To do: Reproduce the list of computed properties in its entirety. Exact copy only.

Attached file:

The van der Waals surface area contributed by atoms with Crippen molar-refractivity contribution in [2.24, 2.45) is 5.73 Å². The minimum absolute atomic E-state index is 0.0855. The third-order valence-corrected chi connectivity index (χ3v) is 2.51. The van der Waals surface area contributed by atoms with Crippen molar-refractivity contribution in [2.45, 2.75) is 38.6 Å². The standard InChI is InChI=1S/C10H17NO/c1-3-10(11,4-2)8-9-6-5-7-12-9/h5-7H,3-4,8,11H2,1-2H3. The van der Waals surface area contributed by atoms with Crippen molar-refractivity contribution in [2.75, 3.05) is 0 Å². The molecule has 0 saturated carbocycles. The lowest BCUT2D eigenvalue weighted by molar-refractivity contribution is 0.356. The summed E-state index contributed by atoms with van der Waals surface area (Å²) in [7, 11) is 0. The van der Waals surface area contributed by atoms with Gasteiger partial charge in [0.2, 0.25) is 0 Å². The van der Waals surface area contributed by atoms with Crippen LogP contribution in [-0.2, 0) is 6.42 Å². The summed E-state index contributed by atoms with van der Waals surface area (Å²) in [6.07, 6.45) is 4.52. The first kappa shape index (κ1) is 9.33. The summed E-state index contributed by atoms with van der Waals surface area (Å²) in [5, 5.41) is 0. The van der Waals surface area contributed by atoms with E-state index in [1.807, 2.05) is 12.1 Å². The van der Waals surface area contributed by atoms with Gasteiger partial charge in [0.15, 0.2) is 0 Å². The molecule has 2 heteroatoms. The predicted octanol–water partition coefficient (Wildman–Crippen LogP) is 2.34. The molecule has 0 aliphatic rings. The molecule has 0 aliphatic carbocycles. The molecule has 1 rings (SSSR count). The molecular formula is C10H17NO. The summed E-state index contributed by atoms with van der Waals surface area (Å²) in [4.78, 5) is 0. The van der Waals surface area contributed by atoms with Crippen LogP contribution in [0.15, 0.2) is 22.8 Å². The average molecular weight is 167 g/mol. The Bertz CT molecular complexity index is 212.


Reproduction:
The van der Waals surface area contributed by atoms with Crippen molar-refractivity contribution in [2.24, 2.45) is 5.73 Å². The minimum absolute atomic E-state index is 0.0855. The third-order valence-corrected chi connectivity index (χ3v) is 2.51. The van der Waals surface area contributed by atoms with Crippen molar-refractivity contribution in [2.45, 2.75) is 38.6 Å². The standard InChI is InChI=1S/C10H17NO/c1-3-10(11,4-2)8-9-6-5-7-12-9/h5-7H,3-4,8,11H2,1-2H3. The van der Waals surface area contributed by atoms with Crippen molar-refractivity contribution in [2.75, 3.05) is 0 Å². The molecule has 0 saturated carbocycles. The lowest BCUT2D eigenvalue weighted by molar-refractivity contribution is 0.356. The summed E-state index contributed by atoms with van der Waals surface area (Å²) in [7, 11) is 0. The van der Waals surface area contributed by atoms with Gasteiger partial charge in [0.2, 0.25) is 0 Å². The van der Waals surface area contributed by atoms with Crippen LogP contribution in [-0.2, 0) is 6.42 Å². The summed E-state index contributed by atoms with van der Waals surface area (Å²) in [6.07, 6.45) is 4.52. The first kappa shape index (κ1) is 9.33. The summed E-state index contributed by atoms with van der Waals surface area (Å²) in [5, 5.41) is 0. The van der Waals surface area contributed by atoms with E-state index in [1.807, 2.05) is 12.1 Å². The van der Waals surface area contributed by atoms with Gasteiger partial charge in [0.15, 0.2) is 0 Å². The molecule has 2 heteroatoms. The predicted octanol–water partition coefficient (Wildman–Crippen LogP) is 2.34. The molecule has 0 aliphatic rings. The molecule has 0 aliphatic carbocycles. The molecule has 1 rings (SSSR count). The molecular formula is C10H17NO. The summed E-state index contributed by atoms with van der Waals surface area (Å²) in [4.78, 5) is 0. The van der Waals surface area contributed by atoms with Crippen LogP contribution in [0.15, 0.2) is 22.8 Å². The average molecular weight is 167 g/mol. The Bertz CT molecular complexity index is 212.